As noted above, I took the Streetwalker HardDrive with me to Las Vegas for PMA 2009 to give a it full test through a few airliners and a couple of security checks. I was actually quite surprised at how much camera gear I could pack into this bag. It measures 11.5″W x 18″ H x 8.5″ D on the outside. Here’s the list of gear I put in it:

  • Canon 5D Mark II
  • Canon EF 17-40mm f/4 L
  • Canon Rebel XSi
  • Canon EF-S 18-55mm IS
  • Canon EF 50mm f/1.4
  • Sigma 70-200 f/2.8 DG EX HSM
  • Canon 420EX flash + diffuser
  • 3 Extension tubes
  • 15″ HP laptop computer
  • Canon A590 IS
  • 2 Canon battery chargers
  • Spare lens caps
  • ColorRight WB tool
  • Seagate FreeAgent Go 250GB hard drive
  • A dozen or so memory cards
  • Couple of memory card readers
  • Several misc cables
  • Rain cover for backpack
  • Pens
  • Note pad
  • 2 paperback books
  • Water bottle and Mountain Dew bottle in side pouches (purchased after security check)

I couldn’t believe all the stuff this bag held. Actually, I still had a little room to spare.

Moving through airport security was not a problem with the Streetwalker HardDrive.  The quick access laptop panel allows you to remove your laptop quickly at the security gate so you can place it in a bin at the x-ray station.  Additionally, its quick and easy to get your laptop back into the bag – quicker than any other bag I’ve ever used.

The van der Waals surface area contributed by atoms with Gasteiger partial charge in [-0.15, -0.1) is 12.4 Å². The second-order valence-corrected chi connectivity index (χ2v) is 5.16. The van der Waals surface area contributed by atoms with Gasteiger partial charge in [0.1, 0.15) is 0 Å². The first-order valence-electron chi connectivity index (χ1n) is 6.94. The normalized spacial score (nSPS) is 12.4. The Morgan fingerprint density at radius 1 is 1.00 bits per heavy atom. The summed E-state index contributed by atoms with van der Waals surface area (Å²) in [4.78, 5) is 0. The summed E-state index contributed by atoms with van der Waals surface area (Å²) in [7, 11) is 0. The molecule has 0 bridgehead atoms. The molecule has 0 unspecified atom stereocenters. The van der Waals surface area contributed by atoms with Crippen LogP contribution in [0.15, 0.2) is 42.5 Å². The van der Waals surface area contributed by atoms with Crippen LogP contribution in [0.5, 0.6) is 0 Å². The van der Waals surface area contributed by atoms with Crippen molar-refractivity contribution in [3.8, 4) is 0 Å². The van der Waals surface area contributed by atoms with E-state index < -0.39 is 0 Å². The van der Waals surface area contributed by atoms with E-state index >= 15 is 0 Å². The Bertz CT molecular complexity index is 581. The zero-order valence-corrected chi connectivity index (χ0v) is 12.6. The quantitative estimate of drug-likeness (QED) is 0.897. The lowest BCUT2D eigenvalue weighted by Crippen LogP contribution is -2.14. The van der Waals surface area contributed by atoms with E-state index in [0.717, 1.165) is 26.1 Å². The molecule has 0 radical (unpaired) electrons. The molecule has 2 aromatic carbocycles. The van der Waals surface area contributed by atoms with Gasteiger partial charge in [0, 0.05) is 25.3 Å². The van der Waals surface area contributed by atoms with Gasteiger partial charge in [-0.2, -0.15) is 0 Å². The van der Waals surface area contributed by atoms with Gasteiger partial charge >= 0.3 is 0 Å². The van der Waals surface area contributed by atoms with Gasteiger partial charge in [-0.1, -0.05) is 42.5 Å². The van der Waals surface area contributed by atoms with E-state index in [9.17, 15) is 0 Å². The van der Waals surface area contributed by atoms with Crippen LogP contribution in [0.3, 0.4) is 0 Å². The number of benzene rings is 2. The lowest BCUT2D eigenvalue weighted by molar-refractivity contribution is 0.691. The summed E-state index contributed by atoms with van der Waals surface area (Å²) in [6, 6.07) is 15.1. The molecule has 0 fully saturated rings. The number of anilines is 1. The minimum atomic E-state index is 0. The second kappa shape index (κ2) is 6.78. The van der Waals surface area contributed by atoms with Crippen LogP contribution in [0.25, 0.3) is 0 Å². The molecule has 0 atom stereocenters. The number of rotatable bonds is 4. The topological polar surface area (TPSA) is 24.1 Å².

Air Travel Tips

If you aren’t used to flying with your camera gear or have ran into some snags before, Think Tank Photo has a great PDF that you can download for free, which features a ton of quality information from seasoned flying photographers.  They provide tips on how to get your gear on board and keep it safe while flying.  A couple of these include asking the flight attendant if you can store your gear in the front closet on regional sized jets; and wearing slip-on shoes when you fly in order to get through the security check faster and back to your gear on the other side.

Here’s the link to the page where you can get the PDF:

Streetwalker HardDrive Comfort

In addition to the capacity and convenience of the Streetwalker HardDrive, it’s also designed with comfort in mind.  The shoulder straps have plenty of padding so they don’t cut into your shoulders.  The padding for your back is nice as well.  It’s got an air channel and, while you’re still going to get sweat on a hot day, you can tell a real difference from a backpack without an air channel.